Apocryphal, Collaborative, and “Bad” Shakespeares
Instructor: Professor James Purkis
Winter Half Course.
The bounds of the Shakespeare canon are populated by a number puzzling texts: the apocryphal, the collaborative, and the “bad”. These texts, either misattributed to Shakespeare, incompletely by Shakespeare, or deemed mediated or pirated versions of his genuine work (or even a combination of the above), pose practical and theoretical questions for the integrity of ‘the Shakespearean’, whether the term is understood to apply to the work of Shakespeare-the-practical-dramatist or Shakespeare-the-cultural-icon. They also (for the most part) represent a collection of fascinating plays worthy of study irrespective of their Shakespearean interest.
This course will explore a number of these texts and the conceptual problems that they pose for ‘the Shakespearean’. Classes will examine the theoretical issues that arise from these plays’ reception by Shakespeareans; ask questions about the integrity of the canon, the theoretical confusions of collaboration, and the identity of texts; and explore what is involved (culturally, conceptually, practically) when a text is attributed to Shakespeare. Reading and discussion will take as a starting-point the circumstances under which Shakespeare’s plays first reached their theatrical and print publics, as well as the manner(s) in which Shakespearean texts have been received and reproduced subsequently.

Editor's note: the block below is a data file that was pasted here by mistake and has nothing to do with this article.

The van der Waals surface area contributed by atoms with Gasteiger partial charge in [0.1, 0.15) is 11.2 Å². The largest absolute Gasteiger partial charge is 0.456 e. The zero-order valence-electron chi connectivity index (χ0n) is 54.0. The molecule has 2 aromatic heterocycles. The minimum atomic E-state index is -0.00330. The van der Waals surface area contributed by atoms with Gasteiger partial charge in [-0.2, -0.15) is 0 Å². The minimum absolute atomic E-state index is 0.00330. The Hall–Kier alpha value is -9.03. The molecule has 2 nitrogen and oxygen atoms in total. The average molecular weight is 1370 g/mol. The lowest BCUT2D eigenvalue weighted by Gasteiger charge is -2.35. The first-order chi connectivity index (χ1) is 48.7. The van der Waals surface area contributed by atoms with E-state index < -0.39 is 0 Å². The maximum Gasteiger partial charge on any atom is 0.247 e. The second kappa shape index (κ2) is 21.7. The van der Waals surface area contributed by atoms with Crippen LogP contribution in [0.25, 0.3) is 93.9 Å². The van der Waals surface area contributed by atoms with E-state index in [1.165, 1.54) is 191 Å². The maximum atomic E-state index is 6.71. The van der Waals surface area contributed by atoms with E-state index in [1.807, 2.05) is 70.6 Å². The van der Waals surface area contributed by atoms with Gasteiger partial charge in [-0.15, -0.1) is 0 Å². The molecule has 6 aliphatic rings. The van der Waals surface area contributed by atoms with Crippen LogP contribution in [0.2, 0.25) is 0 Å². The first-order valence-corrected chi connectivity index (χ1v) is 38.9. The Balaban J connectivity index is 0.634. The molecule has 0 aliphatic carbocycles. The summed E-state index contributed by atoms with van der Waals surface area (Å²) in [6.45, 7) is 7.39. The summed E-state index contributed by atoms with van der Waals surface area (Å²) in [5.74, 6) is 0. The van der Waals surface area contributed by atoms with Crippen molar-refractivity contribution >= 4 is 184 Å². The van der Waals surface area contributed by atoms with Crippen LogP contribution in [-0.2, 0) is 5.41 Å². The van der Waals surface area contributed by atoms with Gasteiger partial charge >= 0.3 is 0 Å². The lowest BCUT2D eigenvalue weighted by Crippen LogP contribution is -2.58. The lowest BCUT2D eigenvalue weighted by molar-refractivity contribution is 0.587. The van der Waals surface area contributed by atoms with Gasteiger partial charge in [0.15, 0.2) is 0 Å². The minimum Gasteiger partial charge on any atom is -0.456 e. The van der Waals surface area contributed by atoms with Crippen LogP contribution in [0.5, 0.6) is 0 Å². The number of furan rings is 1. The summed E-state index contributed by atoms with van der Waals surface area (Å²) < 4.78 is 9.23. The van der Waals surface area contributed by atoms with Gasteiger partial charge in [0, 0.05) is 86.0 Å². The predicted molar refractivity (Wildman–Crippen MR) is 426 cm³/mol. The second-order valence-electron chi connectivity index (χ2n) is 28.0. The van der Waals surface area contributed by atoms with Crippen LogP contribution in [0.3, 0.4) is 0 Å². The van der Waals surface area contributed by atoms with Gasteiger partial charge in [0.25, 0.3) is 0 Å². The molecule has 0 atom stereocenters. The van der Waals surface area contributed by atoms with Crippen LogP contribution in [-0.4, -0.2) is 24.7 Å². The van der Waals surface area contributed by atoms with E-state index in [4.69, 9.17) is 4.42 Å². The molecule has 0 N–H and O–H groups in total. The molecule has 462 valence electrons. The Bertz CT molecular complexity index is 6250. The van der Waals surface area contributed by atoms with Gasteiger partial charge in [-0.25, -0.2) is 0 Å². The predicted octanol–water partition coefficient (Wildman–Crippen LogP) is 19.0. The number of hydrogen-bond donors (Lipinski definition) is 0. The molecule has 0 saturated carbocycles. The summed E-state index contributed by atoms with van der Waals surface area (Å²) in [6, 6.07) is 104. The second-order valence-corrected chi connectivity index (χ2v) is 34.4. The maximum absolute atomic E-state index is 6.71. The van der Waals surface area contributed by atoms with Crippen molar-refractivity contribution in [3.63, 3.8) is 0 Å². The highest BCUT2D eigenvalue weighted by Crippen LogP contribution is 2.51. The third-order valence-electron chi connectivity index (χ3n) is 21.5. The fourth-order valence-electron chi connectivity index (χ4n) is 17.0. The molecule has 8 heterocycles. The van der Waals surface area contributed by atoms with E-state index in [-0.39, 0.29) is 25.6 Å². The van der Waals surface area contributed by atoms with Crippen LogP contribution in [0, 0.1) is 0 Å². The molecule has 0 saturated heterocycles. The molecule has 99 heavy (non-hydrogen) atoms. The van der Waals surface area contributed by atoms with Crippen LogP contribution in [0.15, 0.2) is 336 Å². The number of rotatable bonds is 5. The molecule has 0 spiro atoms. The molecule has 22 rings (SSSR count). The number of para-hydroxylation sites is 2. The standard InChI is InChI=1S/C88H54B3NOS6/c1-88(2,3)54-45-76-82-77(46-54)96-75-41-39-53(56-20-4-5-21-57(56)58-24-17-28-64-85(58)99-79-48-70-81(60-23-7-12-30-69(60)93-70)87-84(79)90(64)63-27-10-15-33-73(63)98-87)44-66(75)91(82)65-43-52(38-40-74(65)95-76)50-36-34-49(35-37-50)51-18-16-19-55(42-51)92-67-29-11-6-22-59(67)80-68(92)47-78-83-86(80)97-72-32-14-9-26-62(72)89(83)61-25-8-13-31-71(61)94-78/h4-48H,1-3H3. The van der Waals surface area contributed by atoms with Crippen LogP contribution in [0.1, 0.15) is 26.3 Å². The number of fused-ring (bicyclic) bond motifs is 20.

View the course syllabus here: English 9076B.